Definitions for Sociologyˌsoʊ siˈɒl ə dʒi, ˌsoʊ ʃi-
This page provides all possible meanings and translations of the word Sociology
Random House Webster's College Dictionary
so•ci•ol•o•gyˌsoʊ siˈɒl ə dʒi, ˌsoʊ ʃi-(n.)
the science or study of the origin, development, organization, and functioning of human society; science of the fundamental laws of social relations, institutions, etc.
Origin of sociology:
1835–45; < F sociologie, coined by A. Comte in 1830; see socio -, -logy
the study and classification of human societies
Kernerman English Learner's Dictionary
sociology(noun)ˌsoʊ siˈɒl ə dʒi, ˌsoʊ ʃi-
the study of societies and people's behavior
She's studying sociology in college.
The study of society, human social interaction and the rules and processes that bind and separate people not only as individuals, but as members of associations, groups and institutions
Origin: From sociologie a term coined by Auguste Comte in 1834.
that branch of philosophy which treats of the constitution, phenomena, and development of human society; social science
Sociology is the scientific study of human society and its origins, development, organizations, and institutions. It is a social science which uses various methods of empirical investigation and critical analysis to develop a body of knowledge about human social activity, structures, and functions. A goal for many sociologists is to conduct research which may be applied directly to social policy and welfare, while others focus primarily on refining the theoretical understanding of social processes. Subject matter ranges from the micro level of individual agency and interaction to the macro level of systems and the social structure. The traditional focuses of sociology include social stratification, social class, culture, race and ethnicity, gender and sexuality, social mobility, religion, secularization, law, and deviance. As all spheres of human activity are affected by the interplay between social structure and individual agency, sociology has gradually expanded its focus to further subjects, such as health, medical, military and penal institutions, the Internet, environmental sociology, political economy and the role of social activity in the development of scientific knowledge.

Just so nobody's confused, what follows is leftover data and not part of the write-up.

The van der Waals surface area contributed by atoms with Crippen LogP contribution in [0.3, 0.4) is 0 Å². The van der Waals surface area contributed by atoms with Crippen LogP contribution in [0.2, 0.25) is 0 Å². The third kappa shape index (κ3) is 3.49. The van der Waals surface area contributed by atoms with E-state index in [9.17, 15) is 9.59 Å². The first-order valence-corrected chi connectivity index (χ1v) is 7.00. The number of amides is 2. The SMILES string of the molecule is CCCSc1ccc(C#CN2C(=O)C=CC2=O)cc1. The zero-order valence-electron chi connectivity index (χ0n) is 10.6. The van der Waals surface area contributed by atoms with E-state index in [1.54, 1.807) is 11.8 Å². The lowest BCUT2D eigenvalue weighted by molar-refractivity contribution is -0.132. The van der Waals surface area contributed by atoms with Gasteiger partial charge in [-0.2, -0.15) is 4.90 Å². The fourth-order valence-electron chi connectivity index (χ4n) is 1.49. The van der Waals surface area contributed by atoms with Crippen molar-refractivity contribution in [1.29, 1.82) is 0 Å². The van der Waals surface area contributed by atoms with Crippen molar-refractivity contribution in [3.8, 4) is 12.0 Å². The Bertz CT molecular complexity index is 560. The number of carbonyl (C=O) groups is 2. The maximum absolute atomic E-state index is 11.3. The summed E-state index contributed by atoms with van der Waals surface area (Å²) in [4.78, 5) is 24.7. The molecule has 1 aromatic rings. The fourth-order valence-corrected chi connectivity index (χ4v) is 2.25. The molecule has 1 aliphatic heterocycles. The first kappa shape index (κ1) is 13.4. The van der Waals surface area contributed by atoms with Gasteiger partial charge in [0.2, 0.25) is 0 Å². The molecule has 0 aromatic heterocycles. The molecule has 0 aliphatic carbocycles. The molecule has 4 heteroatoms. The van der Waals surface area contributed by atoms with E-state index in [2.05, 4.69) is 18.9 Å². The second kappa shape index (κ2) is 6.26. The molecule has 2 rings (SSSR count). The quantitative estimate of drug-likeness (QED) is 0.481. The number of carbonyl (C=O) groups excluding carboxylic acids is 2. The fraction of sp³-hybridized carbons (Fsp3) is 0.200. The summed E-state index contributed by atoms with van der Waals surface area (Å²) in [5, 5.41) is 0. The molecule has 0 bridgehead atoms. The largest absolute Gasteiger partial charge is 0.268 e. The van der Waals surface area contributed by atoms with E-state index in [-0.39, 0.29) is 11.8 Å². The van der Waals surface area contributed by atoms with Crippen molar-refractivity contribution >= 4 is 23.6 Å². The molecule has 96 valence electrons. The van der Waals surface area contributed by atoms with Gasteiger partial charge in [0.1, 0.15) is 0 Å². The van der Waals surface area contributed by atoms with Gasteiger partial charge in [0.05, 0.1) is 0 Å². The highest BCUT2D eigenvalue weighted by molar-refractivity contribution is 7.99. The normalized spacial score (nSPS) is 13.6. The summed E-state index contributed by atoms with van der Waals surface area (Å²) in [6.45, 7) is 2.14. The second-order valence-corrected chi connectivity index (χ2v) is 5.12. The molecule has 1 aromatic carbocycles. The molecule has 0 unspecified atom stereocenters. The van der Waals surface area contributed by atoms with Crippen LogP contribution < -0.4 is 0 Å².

The Nuttall Encyclopedia
the science which treats of the nature and the developments of society and of social institutions; a science to which Herbert Spencer, in succession to Comte, has contributed more than any other scientist, deducing, as he does, a series of generalisations by comparison of individual organisms with social.
The Roycroft Dictionary
The religious application of economics.
U.S. National Library of Medicine
A social science dealing with group relationships, patterns of collective behavior, and social organization.
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